I recently attended a presentation here in Franklin by Dr. Michael Guillen, former science editor for ABC News. It is good to have another science geek in the neighborhood who is also serious about the Bible. In fact, his talk was about science and the Bible.
I liked the word pictures that Dr. Guillen used in describing the current state of affairs. He said that the world insists that science and the Bible are like divorced parents. They are incompatible. And as children of this divorce, we can no longer live with both parents. We have to choose. We have to choose one or the other. But, as Dr. Guillen pointed out, that is not an accurate analogy. And, as a truth-seeker in both the science world and the absolute truth of Scripture, this is a choice I am not going to buy into. It is a box that I am not going to allow myself to be trapped in. Because it is not necessary.
Dr. Guillen paints a more accurate picture of the relationship between science and the Bible by describing them as partners in a strong marriage. That is a good analogy. They are compatible. They support each other. We can find compatible and truthful answers in both. Are there ever disagreements in a strong marriage? Of course there are. And we have places today, such as evolution or the age of the earth, for example, where science and the Bible appear to be at odds.
But just like any strong marriage, the issues get worked out. This is the long view of science and the Bible. Issues in the past where the disagreement seemed intractable have faded away as we gained more and more understanding in how our world truly works; of how science and Scripture work in tandem. I think that compatibility is part of why so many scientists are also committed believers. The high percentage of believing scientists is one of the clearest evidences that the issues get worked out.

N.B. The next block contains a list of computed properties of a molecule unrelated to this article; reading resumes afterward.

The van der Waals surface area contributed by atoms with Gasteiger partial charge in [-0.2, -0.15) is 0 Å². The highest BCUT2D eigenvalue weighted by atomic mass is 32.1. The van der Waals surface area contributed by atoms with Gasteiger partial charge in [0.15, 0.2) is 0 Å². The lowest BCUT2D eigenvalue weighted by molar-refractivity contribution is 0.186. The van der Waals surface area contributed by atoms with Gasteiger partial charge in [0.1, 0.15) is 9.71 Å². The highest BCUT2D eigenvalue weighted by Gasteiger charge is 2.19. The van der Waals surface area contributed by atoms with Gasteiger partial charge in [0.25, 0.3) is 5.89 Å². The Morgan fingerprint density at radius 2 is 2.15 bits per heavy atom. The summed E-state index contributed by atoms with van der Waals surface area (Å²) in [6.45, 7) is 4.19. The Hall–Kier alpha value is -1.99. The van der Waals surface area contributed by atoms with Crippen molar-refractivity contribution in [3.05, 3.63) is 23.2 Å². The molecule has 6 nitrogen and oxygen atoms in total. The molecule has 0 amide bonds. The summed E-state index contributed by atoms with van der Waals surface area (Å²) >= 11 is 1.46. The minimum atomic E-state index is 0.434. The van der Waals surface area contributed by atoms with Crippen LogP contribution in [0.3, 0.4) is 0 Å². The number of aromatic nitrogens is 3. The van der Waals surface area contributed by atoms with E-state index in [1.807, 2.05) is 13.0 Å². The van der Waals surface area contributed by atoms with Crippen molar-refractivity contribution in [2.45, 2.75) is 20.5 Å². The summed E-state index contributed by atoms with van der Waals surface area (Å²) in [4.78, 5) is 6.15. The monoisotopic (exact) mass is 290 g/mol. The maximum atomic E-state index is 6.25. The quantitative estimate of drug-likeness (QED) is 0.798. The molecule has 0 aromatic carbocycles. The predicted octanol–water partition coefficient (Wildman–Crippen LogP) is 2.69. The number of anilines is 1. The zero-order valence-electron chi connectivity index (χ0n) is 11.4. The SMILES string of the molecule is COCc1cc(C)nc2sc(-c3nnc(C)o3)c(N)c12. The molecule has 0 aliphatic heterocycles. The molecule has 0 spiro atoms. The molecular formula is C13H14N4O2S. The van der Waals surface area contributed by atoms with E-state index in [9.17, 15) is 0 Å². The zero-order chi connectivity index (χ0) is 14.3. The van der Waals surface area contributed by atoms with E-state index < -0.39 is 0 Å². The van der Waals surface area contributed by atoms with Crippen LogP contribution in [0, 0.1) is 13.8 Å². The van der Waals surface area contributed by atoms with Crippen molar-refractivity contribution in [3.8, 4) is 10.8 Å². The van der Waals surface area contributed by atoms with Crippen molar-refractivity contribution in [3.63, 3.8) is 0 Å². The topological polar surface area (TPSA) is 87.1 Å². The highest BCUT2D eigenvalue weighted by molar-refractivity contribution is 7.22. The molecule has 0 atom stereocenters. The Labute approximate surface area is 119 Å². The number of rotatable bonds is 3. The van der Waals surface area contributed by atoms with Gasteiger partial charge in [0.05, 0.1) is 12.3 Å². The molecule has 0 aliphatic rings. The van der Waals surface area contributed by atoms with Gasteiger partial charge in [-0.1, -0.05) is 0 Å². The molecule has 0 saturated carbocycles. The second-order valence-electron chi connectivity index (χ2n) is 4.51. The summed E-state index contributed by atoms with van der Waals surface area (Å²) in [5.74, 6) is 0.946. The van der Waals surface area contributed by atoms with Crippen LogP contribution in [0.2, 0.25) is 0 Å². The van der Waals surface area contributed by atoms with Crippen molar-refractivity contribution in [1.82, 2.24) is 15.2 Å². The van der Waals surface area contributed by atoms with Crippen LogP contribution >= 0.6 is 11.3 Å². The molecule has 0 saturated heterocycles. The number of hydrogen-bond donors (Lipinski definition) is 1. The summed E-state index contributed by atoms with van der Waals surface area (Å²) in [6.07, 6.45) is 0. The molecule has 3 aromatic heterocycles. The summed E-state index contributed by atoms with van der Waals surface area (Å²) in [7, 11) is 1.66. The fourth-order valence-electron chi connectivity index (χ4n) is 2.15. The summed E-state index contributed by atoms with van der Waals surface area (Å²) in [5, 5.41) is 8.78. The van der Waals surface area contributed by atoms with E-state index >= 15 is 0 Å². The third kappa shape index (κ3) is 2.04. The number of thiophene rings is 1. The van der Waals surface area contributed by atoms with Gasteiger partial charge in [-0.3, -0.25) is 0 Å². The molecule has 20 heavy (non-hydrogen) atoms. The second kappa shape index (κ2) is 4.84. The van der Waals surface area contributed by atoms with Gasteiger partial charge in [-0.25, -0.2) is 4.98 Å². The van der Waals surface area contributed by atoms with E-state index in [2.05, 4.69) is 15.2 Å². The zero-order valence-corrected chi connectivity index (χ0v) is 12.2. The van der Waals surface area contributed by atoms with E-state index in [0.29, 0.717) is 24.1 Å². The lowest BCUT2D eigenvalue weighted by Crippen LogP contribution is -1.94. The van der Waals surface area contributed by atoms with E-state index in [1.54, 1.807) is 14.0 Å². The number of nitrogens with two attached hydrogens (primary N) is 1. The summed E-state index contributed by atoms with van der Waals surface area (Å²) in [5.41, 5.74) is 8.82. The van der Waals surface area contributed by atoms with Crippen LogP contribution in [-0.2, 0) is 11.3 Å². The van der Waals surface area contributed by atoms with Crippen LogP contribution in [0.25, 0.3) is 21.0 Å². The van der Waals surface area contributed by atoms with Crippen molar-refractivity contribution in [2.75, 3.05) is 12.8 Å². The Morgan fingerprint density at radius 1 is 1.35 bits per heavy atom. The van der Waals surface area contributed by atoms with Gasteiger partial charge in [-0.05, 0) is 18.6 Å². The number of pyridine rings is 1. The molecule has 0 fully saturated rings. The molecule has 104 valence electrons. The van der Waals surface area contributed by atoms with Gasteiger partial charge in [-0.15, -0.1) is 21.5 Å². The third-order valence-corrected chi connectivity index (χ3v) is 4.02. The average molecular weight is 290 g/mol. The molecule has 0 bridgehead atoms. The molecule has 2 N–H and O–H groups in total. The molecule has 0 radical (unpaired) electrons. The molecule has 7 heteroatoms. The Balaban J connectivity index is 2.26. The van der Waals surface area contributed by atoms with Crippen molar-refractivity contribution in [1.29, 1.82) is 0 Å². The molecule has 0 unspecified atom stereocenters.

In 1916, a survey of one thousand prominent American scientists revealed that 42% believed in a personal God. While the public was appalled at the low percentage, the authors of the survey suggested that as scientific knowledge progressed through the twentieth century the number would soon approach zero. Why? Because these researchers were of the divorced-parents mindset about science and God. And the rise in scientific understanding would put an end to belief in God.
But their conclusion proved incorrect when the study was replicated in 1997 with a new group of science luminaries. The percentage of “believers” was 39%, not much different then eighty-one years earlier. In addition, many respondents to the 1997 survey decried the narrow line of questioning which followed the original survey word for word equating belief with the 1916 Evangelical Christian view of God. Many participants who answered “no” to the narrow line of questions indicated a belief in a supreme being in their written comments.
Remember the prediction in 1916 was that the number of believing scientists would go down to zero in a direct correlation with an increase in scientific knowledge and discovery. But the percentage remained roughly the same, a finding that surprised the authors of the new study. Why? Because, again, the new authors were operating from the divorced-parents mindset.
No, science and the Bible are like a strong marriage. And in the narrow world of science that I can understand as a geophysicist, the rapid expansion of scientific knowledge and theory continues to support and strengthen my biblical world view; not argue against it. Next post, we will discover one of our most unlikely allies in the strong marriage of science and Scripture when the Big Bang Theory steps up to the witness stand.